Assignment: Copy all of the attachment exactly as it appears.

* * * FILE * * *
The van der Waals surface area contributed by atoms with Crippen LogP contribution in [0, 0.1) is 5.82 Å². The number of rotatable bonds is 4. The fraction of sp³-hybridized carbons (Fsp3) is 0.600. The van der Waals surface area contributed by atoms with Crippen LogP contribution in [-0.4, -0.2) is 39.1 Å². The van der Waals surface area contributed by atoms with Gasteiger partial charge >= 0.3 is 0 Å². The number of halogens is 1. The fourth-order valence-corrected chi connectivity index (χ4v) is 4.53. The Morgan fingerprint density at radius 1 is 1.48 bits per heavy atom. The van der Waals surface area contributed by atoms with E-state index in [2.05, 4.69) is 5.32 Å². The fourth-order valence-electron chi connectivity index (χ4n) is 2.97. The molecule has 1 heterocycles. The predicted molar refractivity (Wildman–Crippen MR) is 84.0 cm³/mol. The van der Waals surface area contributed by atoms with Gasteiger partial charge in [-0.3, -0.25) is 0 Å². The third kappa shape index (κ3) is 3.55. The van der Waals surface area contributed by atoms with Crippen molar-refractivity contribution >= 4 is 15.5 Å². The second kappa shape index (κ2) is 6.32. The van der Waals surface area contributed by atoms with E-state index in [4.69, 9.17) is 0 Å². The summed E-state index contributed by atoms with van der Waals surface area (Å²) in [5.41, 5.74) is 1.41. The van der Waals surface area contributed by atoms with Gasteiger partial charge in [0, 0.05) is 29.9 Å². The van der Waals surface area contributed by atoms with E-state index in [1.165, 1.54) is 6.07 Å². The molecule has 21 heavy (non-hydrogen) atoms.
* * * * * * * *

The van der Waals surface area contributed by atoms with Crippen LogP contribution in [0, 0.1) is 5.82 Å². The number of rotatable bonds is 4. The fraction of sp³-hybridized carbons (Fsp3) is 0.600. The van der Waals surface area contributed by atoms with Crippen LogP contribution in [-0.4, -0.2) is 39.1 Å². The van der Waals surface area contributed by atoms with Gasteiger partial charge >= 0.3 is 0 Å². The number of halogens is 1. The fourth-order valence-corrected chi connectivity index (χ4v) is 4.53. The Morgan fingerprint density at radius 1 is 1.48 bits per heavy atom. The van der Waals surface area contributed by atoms with E-state index in [2.05, 4.69) is 5.32 Å². The fourth-order valence-electron chi connectivity index (χ4n) is 2.97. The molecule has 1 heterocycles. The predicted molar refractivity (Wildman–Crippen MR) is 84.0 cm³/mol. The van der Waals surface area contributed by atoms with Gasteiger partial charge in [-0.3, -0.25) is 0 Å². The third kappa shape index (κ3) is 3.55. The van der Waals surface area contributed by atoms with Crippen molar-refractivity contribution >= 4 is 15.5 Å². The second kappa shape index (κ2) is 6.32. The van der Waals surface area contributed by atoms with E-state index in [4.69, 9.17) is 0 Å². The summed E-state index contributed by atoms with van der Waals surface area (Å²) in [5.41, 5.74) is 1.41. The van der Waals surface area contributed by atoms with Gasteiger partial charge in [0, 0.05) is 29.9 Å². The van der Waals surface area contributed by atoms with E-state index in [1.165, 1.54) is 6.07 Å². The molecule has 21 heavy (non-hydrogen) atoms.